2) If a power supply output voltage falls from 5V to 4.75V while delivering 500mA, then the internal resistance is 0.25V/0.5A = 0.5Ω

Notice the difference?

An ideal voltage source has 0Ω internal resistance, i.e. the voltage remains constant independent of the load current.
Again, this is not about modern day precision. This is about knowing how circuits behave. And that is what AAC is all about. We're here to assist you.
You are referring to a load as internal resistance. If you wanna help me you can do so either by staying off my threads or learning how to speak to me properly.
 

Thread Starter

Energy forever

Joined Sep 11, 2021
46
Modern WALL-Wart PS are regulated to the greater extent, what you show is a simple transformer, not the SMPS type that the modern ones usually are.
Older style were of the simple type that you show. that relies on the load to bring the voltage down.
What was the point of saying that?
 

Tonyr1084

Joined Sep 24, 2015
6,612
30VAC is 42V peak.
This is the only reference to "Peak" voltage. How do we arrive at this number? 30VAC is the RMS value, or practical useful voltage. When you rectify it and filter it with a capacitor you no longer get the RMS value you get the "Peak" DC voltage. This is calculated using the square root of 2 (a.k.a 1.414). So 30V times 1.414 comes to 42.42 volts DC. There are other concerns as well. The rectifier will drop some voltage, depending on the type of rectification used. A single diode will drop approximately 0.6 volts whereas a full wave bridge will drop twice that, or 1.2V.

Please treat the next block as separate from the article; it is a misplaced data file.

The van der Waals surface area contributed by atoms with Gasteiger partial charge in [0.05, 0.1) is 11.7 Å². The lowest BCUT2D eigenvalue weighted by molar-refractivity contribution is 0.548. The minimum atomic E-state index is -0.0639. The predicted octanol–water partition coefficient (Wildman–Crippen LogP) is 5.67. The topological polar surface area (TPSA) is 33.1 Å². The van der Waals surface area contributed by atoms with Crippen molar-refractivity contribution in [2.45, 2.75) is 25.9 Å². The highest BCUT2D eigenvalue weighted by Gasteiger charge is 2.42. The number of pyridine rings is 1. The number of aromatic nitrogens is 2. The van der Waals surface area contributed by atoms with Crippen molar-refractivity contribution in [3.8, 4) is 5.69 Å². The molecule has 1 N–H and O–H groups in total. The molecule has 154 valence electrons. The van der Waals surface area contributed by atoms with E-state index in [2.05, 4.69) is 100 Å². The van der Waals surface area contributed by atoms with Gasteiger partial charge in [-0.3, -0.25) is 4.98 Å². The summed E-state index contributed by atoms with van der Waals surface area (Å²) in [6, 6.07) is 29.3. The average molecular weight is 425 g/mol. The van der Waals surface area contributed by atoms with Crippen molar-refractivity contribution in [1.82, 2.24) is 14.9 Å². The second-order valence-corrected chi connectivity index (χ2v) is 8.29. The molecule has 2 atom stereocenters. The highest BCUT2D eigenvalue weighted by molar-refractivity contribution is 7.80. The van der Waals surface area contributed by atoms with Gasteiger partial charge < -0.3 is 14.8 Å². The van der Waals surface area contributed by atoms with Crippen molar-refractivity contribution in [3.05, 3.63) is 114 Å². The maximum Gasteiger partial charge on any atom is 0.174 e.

I mention this because, aside from Mr Chips' comment is the only closest thing to explaining why you see a higher voltage when rectified and filtered. Since the potential output of the transformer when rectified is 42V, a capacitor rated for 42 volts or higher is in order. And you're not going to find caps rated in that specific voltage, hence, the 50V cap. Also worth noting is that caps have a percentage rating as well. Off hand I don't know what typical tolerances are for caps but I would imagine that a 50 volt cap with a ±10% means it can be relied upon to 10% below its rated voltage, or in the case of a 50V cap, 45V would be a safe assumption.

When engineering a circuit tolerances need to be considered as well. I wouldn't use a 50V cap on a 50VDC system; there's a chance of failure. 133 to 150% over rating is common in engineering circles. Hobbiests like double values as opposed to the 1 1/2 times thing. But in the commercial world, 133% is common whereas in life/mission critical circuits 150% to 200% is normal.
 

Tonyr1084

Joined Sep 24, 2015
6,612
What was the point of saying that?